Leaders and governors know how important it is that all staff are well trained and feel valued. All staff receive very regular training. Staff comment on how happy they are at this school and how closely they all work as a team.

Governors and the local authority have helped and supported the new leadership team extremely well.


The arrangements for safeguarding are effective.

Pupils' safety is taken seriously.

All staff are well trained. They confidently talk about what they should do if they have any concerns. Parents' comments, such as 'If my child has a problem, which is very rare, I have no problem that it will be dealt with promptly', are not uncommon.

It is clear from talking to pupils that they feel the same way. Parents, pupils and staff do say that bullying happens, for example in the form of name-calling, but it is not common. On the odd occasion when words such as 'gay' are used offensively, adults make it clear that this is not acceptable and deal with it quickly.

However, senior leaders do not pay enough attention to how often some derogatory words are being used.

What does the school need to do to improve?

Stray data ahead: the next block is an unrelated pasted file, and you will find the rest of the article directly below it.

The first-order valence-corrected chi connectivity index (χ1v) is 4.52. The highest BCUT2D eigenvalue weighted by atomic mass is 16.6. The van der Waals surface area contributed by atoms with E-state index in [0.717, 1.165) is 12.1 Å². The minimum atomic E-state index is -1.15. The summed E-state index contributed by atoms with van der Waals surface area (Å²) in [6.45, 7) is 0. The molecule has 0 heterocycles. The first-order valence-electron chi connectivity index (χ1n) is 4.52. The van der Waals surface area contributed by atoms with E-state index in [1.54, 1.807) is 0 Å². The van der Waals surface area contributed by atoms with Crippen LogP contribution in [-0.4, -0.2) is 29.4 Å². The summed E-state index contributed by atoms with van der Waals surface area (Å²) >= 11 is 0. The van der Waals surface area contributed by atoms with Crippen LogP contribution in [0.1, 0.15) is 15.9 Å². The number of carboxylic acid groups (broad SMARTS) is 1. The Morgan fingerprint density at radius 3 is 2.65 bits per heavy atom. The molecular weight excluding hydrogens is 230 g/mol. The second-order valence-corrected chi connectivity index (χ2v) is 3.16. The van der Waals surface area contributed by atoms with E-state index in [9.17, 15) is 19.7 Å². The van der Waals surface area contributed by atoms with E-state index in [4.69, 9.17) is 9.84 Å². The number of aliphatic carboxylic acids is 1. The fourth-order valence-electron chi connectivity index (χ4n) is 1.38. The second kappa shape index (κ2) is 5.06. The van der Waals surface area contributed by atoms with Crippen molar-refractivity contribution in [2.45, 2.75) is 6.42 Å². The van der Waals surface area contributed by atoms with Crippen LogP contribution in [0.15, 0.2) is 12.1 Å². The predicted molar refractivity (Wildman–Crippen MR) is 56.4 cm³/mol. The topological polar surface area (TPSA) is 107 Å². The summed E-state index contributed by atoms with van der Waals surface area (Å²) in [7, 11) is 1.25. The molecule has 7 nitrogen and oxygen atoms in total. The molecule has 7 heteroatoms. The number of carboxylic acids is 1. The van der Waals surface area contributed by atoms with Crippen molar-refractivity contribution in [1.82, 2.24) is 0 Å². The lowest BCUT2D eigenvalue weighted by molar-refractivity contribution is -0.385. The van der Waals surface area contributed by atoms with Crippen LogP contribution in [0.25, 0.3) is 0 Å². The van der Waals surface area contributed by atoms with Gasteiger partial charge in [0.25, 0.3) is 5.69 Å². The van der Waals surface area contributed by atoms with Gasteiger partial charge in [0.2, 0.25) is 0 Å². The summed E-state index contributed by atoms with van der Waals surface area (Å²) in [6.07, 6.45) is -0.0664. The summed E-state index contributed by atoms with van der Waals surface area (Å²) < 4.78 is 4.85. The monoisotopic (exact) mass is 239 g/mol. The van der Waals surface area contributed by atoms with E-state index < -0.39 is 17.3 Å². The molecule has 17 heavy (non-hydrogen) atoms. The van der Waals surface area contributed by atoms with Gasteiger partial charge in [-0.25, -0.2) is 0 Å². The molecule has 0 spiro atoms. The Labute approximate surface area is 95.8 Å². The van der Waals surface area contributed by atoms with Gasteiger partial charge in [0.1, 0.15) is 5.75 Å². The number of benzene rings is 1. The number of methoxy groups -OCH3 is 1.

(Information for the school and appropriate authority)

In some subjects, what pupils are learning is clearly linked to what they have learned before. For example, in mathematics, teachers emphasise the number facts pupils have learned previously when working out more complex calculations.

This cumulative sequencing of learning is not as strong in other subjects. Leaders know that learning needs to be broken down, step by step, in all subjects, so that pupils can build their knowledge and skills progressively. Further work is needed to ensure that this becomes the norm.

. Teachers are continually checking what pupils know and understand. However, teachers need to establish clearly what pupils have remembered long term.

This will help staff to make effective decisions about what pupils need to practise, reinforce or revisit in order to consolidate their learning. This is done well in some subjects, such as reading and mathematics, but not in many of the foundation subjects. .

The use of derogatory language, such as the word 'gay' when used offensively, is not tolerated. However, when derogatory language is used, it needs to be recorded in more detail so that patterns and trends can be identified. This lack of rigorous monitoring means that pastoral staff cannot clearly identify what action needs to be taken.